• Mastectomy. This is the surgical removal of the entire breast. There are several types of mastectomies. Talk with your doctor about whether the skin can be preserved, called a skin-sparing mastectomy, or whether the nipple can be preserved, called a nipple-sparing mastectomy or total skin-sparing mastectomy. A nipple-sparing mastectomy may be a treatment option for certain women with a BRCA1 or BRCA2 gene mutation or for women with a moderate-risk gene mutation, like CHEK2 or ATM. Your doctor will also consider how large the tumor is compared to the size of your breast in determining the best type of surgery for you.

Lymph node removal, analysis, and treatment (updated 07/2021)

Cancer cells can be found in the axillary lymph nodes in some cancers. Knowing whether any of the lymph nodes near the breast contain cancer can provide useful information to determine treatment and prognosis.

  • Sentinel lymph node biopsy. In a sentinel lymph node biopsy (also called a sentinel node biopsy or SNB), the surgeon finds and removes 1 to 3 or more lymph nodes from under the arm that receive lymph drainage from the breast. This procedure helps avoid removing a larger number of lymph nodes with an axillary lymph node dissection (see below) for patients whose sentinel lymph nodes are mostly free of cancer. The smaller lymph node procedure helps lower the risk of several possible side effects. Those side effects include swelling of the arm called lymphedema, numbness, and arm movement and range of motion problems with the shoulder. These are long-lasting issues that can severely affect a person’s quality of life. Importantly, the risk of lymphedema increases with the number of lymph nodes and lymph vessels that are removed or damaged during cancer treatment. This means that women who have a sentinel lymph node biopsy tend to be less likely to develop lymphedema than those who have an axillary lymph node dissection (see below).

    Your doctor may recommend imaging of your lymph nodes with an ultrasound and/or an image-guided biopsy of the lymph nodes before a sentinel lymph node biopsy to find out if the cancer has spread there (see Diagnosis). This is often done if your lymph nodes can be felt during clinical examination or if you are having treatment with chemotherapy before surgery. However, ASCO does not recommend doing this if your cancer is small and your lymph nodes are not able to be felt during clinical examination.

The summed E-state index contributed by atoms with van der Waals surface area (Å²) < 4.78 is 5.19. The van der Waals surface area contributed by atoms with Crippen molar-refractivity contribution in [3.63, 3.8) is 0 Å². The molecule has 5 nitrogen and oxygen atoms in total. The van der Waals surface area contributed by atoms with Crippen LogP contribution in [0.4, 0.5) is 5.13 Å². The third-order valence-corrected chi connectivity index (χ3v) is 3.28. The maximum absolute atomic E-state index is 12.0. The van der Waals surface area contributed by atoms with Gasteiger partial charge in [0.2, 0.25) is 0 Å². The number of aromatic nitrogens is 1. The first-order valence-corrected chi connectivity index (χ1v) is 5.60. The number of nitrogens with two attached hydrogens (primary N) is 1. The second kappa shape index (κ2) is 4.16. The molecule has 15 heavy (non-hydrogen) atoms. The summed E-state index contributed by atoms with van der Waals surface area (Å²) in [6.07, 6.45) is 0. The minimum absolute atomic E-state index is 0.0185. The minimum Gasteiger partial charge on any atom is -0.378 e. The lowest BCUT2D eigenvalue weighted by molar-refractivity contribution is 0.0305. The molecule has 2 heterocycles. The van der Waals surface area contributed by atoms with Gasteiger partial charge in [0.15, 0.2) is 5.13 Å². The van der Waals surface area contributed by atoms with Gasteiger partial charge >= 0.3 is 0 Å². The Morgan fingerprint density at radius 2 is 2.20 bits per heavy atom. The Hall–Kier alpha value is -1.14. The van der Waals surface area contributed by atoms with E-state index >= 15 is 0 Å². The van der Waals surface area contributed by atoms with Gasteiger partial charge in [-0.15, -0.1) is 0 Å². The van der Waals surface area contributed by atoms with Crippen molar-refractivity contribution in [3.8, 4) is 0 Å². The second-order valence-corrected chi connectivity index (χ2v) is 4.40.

To find the sentinel lymph node, the surgeon usually injects a radioactive tracer and sometimes a dye behind or around the nipple. The injection, which can cause some discomfort, lasts about 15 seconds. The dye or tracer travels to the lymph nodes, arriving at the sentinel node first. If a radioactive tracer is used, it will give off radiation which helps the surgeon find the lymph node. If dye is used, the surgeon can find the lymph node when it turns color.

    The pathologist then examines the lymph nodes for cancer cells. If the sentinel lymph node(s) are cancer-free, research has shown that it is likely that the remaining lymph nodes will also be free of cancer. This means that no more lymph nodes need to be removed. In general, for most women with early-stage breast cancer with tumors that can be removed with surgery and whose underarm lymph nodes are not enlarged, sentinel lymph node biopsy is the standard of care. However, in certain situations, it may be appropriate to not undergo any axillary surgery. You should talk with your surgeon about whether this may be the right approach for you.

  • Axillary lymph node dissection. In an axillary lymph node dissection, the surgeon removes many lymph nodes from under the arm. These are then examined for cancer cells by a pathologist. The actual number of lymph nodes removed varies from person to person. Women having a lumpectomy and radiation therapy who have a smaller tumor (less than 5 cm) and 2 or less sentinel lymph nodes with cancer may avoid a full axillary lymph node dissection. Also, some women receiving a mastectomy may avoid an axillary lymph node dissection. This helps reduce the risk of side effects and does not decrease survival. If cancer is found in the sentinel lymph node, whether additional surgery is needed to remove more lymph nodes depends on the specific situation.